The laurel hedge on the right will certainly be taking up a fair bit of space, and they can be a drain on water and nutrients. The mature trees will also be a factor in growing other plants [shade and less moisture]  so growing across the site will make that easier too.  :)
    It's a place where beautiful isn't enough of a word....

    I live in west central Scotland - not where that photo is...
  • AnniDAnniD Posts: 12,143
    Well you certainly have a blank canvas to start with ! 
    My first comment would be not to rush into anything until you have some idea of the way that light moves around the garden. Obviously through the year this will change, especially with those surrounding trees, but it will give you some idea over the next couple of months. 
    The next thing is any hard landscaping. Most people have a patio or seating area outside the back door, but you might want to think about seating areas elsewhere, such as halfway along one side, or even at the far end, maybe under a pergola to make a feature of it.
    Do you want a shed and/or a greenhouse? If the latter, you will need to take into account it's location away from overhanging trees. Maybe you will want a power and water supply. 

    A search for "triangle shaped gardens" will produce many images, l would suggest keeping any you like the look of, on Pinterest or similar.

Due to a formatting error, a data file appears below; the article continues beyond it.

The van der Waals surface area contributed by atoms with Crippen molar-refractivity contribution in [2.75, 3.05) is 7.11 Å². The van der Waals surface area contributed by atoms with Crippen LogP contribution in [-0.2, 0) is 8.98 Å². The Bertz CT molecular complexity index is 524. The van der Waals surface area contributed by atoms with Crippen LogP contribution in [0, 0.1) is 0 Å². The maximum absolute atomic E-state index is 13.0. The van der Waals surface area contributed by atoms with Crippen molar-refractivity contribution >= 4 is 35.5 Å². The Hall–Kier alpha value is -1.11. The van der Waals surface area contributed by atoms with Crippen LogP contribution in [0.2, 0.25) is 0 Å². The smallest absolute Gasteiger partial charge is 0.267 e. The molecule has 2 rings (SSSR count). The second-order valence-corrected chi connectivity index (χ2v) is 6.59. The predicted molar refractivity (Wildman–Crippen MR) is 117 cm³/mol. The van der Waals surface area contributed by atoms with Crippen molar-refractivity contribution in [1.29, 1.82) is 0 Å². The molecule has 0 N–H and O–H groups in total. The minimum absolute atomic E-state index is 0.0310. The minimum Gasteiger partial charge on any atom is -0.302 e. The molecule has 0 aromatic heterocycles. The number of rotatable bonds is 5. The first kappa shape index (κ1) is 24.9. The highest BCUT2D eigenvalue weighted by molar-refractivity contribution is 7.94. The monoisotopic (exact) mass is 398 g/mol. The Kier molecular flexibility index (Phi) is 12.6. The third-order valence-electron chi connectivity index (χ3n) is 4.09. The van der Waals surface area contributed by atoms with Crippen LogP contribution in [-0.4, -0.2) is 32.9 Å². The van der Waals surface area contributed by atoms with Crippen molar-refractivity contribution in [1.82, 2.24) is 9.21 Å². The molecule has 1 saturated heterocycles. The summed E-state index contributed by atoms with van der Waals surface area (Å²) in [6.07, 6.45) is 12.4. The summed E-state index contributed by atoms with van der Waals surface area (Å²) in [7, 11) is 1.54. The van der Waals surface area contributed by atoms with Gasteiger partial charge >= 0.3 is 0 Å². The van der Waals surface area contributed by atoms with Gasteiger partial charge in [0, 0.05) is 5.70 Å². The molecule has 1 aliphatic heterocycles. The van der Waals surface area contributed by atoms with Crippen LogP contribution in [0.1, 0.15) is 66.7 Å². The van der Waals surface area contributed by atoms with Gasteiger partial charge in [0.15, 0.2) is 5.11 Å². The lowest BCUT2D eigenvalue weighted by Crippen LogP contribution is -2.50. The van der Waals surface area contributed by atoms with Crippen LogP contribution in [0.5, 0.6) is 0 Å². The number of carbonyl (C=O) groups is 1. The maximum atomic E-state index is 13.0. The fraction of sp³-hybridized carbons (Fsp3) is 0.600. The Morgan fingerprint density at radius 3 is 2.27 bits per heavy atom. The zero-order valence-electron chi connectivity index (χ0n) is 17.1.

As for planting, the mantra "Right plant, right place" should see you right  :).

    As it's a long term project it will change over the years as your circumstances change, but if you get the bare bones of it right to start with, the rest will evolve .
    I hope you'll be very happy in your new home and make good memories. You have come to the right place for advice , l hope this helps a bit !

  • ObelixxObelixx Posts: 29,818
    You need to come up with a list of things you need - storage for tools, storage for bins, space for seating and dining, safe surface for children to play - and then things you want which may include a lawn, wildlife area, pond, fruit, vegetables, pergola for climbers etc.

    Having done that, draw your garden to scale, draw the features to scale on separate paper and cut them out then play with them on your base plan to see how and where they would fit.

    I would go for lots of curves with circles of grass or play surface eg

    or very geometric

    Plenty more ideas online if you google triangular garden designs.